President Trump has made claims to shut down the US southern border completely, in the midst of an ongoing political battle with Mexico over illegal immigration and the caravan of Central American migrants headed north.
….Mexico must apprehend all illegals and not let them make the long march up to the United States, or we will have no other choice than to Close the Border and/or institute Tariffs. Our Country is FULL!
— Donald J. Trump (@realDonaldTrump) April 8, 2019
The potential shutdown is reported to impact $137 billion dollars’ worth of US food imports.
The country relies heavily on trade with Mexico for fresh produce, including 40 percent of its fruits and half of its vegetables, according to data from the United States Department of Agriculture.
Many of those seasonal fruits and vegetables are ripe and ready for the picking, but if the shutdown becomes a reality, Americans can expect to be starved of some of their favorite food items.
“You couldn’t pick a worse time of year because Mexico supplies virtually 100 percent of the avocados in the U.S. right now. California is just starting and they have a very small crop, but they’re not relevant right now and won’t be for another month or so,” he said.
Avocados specifically have become popular among many Americans due to its superfood reputation and decadent buttercream texture. This has led the item to be featured on almost half of US restaurant menus nationwide.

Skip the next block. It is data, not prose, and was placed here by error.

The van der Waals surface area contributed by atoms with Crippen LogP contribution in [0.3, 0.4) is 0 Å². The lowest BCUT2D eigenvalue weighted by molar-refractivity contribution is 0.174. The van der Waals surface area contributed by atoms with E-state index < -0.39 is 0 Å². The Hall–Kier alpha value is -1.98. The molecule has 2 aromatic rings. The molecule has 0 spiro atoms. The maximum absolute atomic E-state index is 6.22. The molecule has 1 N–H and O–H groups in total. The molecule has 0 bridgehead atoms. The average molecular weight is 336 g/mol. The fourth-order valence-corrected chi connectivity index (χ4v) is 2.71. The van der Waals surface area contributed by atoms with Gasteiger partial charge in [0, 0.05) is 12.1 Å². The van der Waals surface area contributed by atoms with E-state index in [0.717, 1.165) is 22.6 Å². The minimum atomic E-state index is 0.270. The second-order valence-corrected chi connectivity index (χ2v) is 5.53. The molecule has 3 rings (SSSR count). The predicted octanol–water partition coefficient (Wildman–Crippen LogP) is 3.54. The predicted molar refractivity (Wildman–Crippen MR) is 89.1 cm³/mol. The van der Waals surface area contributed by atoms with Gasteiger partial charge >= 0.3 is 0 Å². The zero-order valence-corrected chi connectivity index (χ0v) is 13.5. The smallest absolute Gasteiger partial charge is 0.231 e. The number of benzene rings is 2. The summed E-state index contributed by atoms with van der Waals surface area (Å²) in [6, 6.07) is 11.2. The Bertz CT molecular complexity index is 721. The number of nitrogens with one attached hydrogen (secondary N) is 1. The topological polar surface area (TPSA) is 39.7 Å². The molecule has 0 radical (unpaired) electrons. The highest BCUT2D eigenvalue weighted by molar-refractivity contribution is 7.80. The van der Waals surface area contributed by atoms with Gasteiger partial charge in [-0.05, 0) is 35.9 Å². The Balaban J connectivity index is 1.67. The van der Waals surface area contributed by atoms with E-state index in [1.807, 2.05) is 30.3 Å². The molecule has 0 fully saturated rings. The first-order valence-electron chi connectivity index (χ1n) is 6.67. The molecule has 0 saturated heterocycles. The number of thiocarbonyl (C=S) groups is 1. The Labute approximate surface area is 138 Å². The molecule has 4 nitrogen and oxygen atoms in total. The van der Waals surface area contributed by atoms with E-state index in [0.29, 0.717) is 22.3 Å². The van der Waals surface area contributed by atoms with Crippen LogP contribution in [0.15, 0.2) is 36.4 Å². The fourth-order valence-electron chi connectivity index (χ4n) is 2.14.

Although the shutdown at the border isn’t official yet, trade groups are already starting to feel the pressure.
The United Fresh Produce Association released a media statement saying tensions at the border alone are slowing down processing inspections for fresh produce. This is due to the 750 Custom and Border Protection officers being relocated from ports and entry to help assist US border patrol with migrant crossings.
The relocation of officers will slow down the processing of trade, which in turn will affect food retailers, suppliers and consumers and could even result in a complete shutdown of processing lanes used to inspect imported fruits and vegetables at El Paso, Laredo, Tuscon and San Diego.
“Already, inspection delays are being felt from El Paso to San Diego costing farmers, truck drivers and companies of all sizes. In fact, the San Diego Association of Governments and California Department of Transportation have indicated that even an extra 15 minutes of wait time could generate as much as $1 billion in lost productivity and 134,000 lost in jobs annually,” The United Fresh Produce Association states.
In addition to suppliers experiencing financial turmoil, consumers can expect to start paying a premium for their produce. Since threats of the shutdown were made, some avocado prices have risen. According to Bloomberg, the Mexican production line known as Hass Avocados increased by 34 percent last Tuesday, creating the biggest single-day jump in over a decade.
In addition to avocados, Reuters also reported other fresh produce such as tomatoes, cucumbers, blackberries and raspberries are expected to be affected, leaving many staple food products susceptible to skyrocketing prices.
As of now, Trump’s political agenda seems unpredictable, but in the meantime, the rest of America will likely be watching closely, as they wait in anticipation for his next move.